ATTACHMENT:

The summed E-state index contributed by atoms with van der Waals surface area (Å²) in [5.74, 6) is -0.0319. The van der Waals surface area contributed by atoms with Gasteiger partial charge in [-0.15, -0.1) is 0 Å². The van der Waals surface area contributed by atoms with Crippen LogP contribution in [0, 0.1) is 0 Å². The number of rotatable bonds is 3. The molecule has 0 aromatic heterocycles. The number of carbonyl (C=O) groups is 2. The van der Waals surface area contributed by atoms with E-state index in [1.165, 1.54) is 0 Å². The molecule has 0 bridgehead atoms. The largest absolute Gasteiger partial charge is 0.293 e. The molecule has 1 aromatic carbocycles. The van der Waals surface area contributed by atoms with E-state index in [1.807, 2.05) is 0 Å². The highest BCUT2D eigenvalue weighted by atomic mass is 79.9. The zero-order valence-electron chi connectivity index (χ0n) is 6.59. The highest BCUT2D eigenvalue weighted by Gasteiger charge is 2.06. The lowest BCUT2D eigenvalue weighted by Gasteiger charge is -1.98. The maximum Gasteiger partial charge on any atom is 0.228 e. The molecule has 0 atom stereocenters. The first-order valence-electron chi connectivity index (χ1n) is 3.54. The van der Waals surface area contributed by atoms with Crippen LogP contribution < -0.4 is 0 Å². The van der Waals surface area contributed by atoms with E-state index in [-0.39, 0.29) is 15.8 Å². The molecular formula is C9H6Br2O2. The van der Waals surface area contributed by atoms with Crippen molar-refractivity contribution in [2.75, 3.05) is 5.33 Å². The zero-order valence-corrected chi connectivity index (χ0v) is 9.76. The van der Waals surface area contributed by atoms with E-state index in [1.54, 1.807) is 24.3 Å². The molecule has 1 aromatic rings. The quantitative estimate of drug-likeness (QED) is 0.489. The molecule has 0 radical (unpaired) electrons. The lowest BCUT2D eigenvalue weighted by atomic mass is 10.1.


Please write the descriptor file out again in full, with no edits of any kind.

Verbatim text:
The summed E-state index contributed by atoms with van der Waals surface area (Å²) in [5.74, 6) is -0.0319. The van der Waals surface area contributed by atoms with Gasteiger partial charge in [-0.15, -0.1) is 0 Å². The van der Waals surface area contributed by atoms with Crippen LogP contribution in [0, 0.1) is 0 Å². The number of rotatable bonds is 3. The molecule has 0 aromatic heterocycles. The number of carbonyl (C=O) groups is 2. The van der Waals surface area contributed by atoms with E-state index in [1.165, 1.54) is 0 Å². The molecule has 0 bridgehead atoms. The largest absolute Gasteiger partial charge is 0.293 e. The molecule has 1 aromatic carbocycles. The van der Waals surface area contributed by atoms with E-state index in [1.807, 2.05) is 0 Å². The highest BCUT2D eigenvalue weighted by atomic mass is 79.9. The zero-order valence-electron chi connectivity index (χ0n) is 6.59. The highest BCUT2D eigenvalue weighted by Gasteiger charge is 2.06. The lowest BCUT2D eigenvalue weighted by Gasteiger charge is -1.98. The maximum Gasteiger partial charge on any atom is 0.228 e. The molecule has 0 atom stereocenters. The first-order valence-electron chi connectivity index (χ1n) is 3.54. The van der Waals surface area contributed by atoms with Crippen LogP contribution < -0.4 is 0 Å². The van der Waals surface area contributed by atoms with E-state index in [-0.39, 0.29) is 15.8 Å². The molecular formula is C9H6Br2O2. The van der Waals surface area contributed by atoms with Crippen molar-refractivity contribution in [2.75, 3.05) is 5.33 Å². The zero-order valence-corrected chi connectivity index (χ0v) is 9.76. The van der Waals surface area contributed by atoms with E-state index in [1.54, 1.807) is 24.3 Å². The molecule has 1 aromatic rings. The quantitative estimate of drug-likeness (QED) is 0.489. The molecule has 0 radical (unpaired) electrons. The lowest BCUT2D eigenvalue weighted by atomic mass is 10.1.